Published on January 17th, 2018 | by The GC Team0
Retail’s ‘Golden Quarter’ delivers negative performance for first time in five years
The overall health of UK retail dropped one point in the fourth-quarter of 2017, as increased demand during the Black Friday promotional period and in the late run-up to Christmas failed to prop up diminishing margins and rising costs.
The KPMG/Ipsos Retail Think Tank (RTT) said The Retail Health Index (RHI) dropped one point to 80, taking it back to the level it stood at in Q4 2014.
Despite the positivity of some retailers’ trading results released post-Christmas, the RTT felt that the detrimental effect of tightening margins and rising costs, coupled with a worsening economic climate and the fragility of consumer confidence, meant the sector delivered a negative performance in the ‘Golden Quarter’ for the first time in five years.
It is also predicted that retail health will drop again in Q1 2018, with Black Friday activity pulling forward-purchases away from the January sales and tougher economic conditions impacting on the spending power of consumers.
Of the three main drivers of retail health – demand, margin and cost – it was margin that had the biggest impact on retailers throughout the final quarter of 2017. With extended promotions and heavy discounting across the sector in the run up to Christmas, margins suffered. Whilst trading results were largely poor across the non-food sector, the RTT was keen to highlight there were retailers that had bucked the trend, with the discounters performing particularly well on the high street.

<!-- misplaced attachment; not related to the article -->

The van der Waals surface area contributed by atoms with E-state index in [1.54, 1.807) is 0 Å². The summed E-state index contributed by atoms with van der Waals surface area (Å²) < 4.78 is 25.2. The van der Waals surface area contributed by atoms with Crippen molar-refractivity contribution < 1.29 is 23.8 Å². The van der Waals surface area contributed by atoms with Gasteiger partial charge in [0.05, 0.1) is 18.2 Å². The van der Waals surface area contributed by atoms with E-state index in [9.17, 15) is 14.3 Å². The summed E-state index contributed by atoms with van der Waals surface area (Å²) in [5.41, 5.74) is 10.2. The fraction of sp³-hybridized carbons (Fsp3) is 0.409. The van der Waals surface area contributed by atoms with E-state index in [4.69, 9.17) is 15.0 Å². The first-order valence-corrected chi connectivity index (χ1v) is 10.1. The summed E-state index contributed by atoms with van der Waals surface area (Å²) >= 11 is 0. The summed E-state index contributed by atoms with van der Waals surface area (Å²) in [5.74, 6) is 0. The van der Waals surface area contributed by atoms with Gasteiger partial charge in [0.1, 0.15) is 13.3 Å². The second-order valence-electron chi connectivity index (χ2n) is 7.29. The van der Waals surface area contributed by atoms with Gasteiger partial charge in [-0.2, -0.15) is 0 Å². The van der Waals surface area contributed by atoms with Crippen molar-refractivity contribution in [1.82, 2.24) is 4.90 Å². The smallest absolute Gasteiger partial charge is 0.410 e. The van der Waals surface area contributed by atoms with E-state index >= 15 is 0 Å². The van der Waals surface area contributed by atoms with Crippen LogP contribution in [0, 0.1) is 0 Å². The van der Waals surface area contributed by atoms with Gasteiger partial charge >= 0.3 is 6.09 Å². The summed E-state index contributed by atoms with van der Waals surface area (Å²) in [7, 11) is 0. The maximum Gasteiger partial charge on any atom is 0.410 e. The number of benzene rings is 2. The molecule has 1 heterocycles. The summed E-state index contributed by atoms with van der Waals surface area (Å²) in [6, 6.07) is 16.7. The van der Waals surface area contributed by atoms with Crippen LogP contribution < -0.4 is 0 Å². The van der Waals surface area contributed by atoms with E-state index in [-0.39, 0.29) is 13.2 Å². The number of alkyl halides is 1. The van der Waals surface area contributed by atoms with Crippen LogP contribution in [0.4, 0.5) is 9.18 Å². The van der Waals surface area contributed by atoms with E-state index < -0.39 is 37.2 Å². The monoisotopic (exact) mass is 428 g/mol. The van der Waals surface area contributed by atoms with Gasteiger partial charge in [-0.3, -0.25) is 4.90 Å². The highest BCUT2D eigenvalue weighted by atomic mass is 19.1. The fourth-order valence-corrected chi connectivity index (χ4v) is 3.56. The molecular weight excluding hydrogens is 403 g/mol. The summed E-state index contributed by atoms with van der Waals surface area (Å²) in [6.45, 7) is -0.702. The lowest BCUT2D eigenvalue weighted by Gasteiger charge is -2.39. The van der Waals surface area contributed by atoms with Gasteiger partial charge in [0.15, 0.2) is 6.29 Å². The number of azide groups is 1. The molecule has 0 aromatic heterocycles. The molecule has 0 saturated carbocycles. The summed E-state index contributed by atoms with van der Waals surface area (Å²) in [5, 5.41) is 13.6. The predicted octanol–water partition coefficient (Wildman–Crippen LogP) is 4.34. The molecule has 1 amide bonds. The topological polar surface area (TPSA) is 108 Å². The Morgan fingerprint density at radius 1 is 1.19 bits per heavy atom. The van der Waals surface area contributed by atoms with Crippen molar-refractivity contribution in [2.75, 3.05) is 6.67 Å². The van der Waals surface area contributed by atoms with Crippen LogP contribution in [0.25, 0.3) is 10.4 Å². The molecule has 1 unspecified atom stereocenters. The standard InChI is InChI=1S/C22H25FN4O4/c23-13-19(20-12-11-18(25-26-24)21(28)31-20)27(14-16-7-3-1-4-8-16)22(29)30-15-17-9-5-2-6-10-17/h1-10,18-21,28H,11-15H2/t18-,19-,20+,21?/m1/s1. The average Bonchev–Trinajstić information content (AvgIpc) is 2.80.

Members acknowledged that economic conditions in the quarter had generally been better than originally thought, but high personal debt levels, the interest rate rise and Brexit uncertainty all conspired to soften demand and curtail spending at the tills.
Dr Tim Denison, head of retail intelligence at Ipsos Retail Performance, said: “Online retailing has had a seismic impact on the way that retailers approach both Black Friday promotions and the Christmas trading period. High street footfall fell back sharply during the festive period when compared to last year, as many consumers avoided the bad weather and stayed home to complete their Christmas shopping.
“To make the most of these increases in online sales, there has to be further investment in productivity and multichannel offerings in 2018, as retailers aim to reduce costs and improve margins, so as much profit as possible is squeezed out of any increases in demand.”
Maureen Hinton, group research director, GlobalData Retail, said non-food retailers are the casualty of changing consumer demand.
“With incomes being squeezed and leisure spending prioritised there is less money for discretionary purchases, leading to over-capacity in the market. This is behind much of the heavy discounting in 2017 and, with increasing costs, margins are narrowing further. We are likely to see more casualties in 2018 as conditions will not improve.”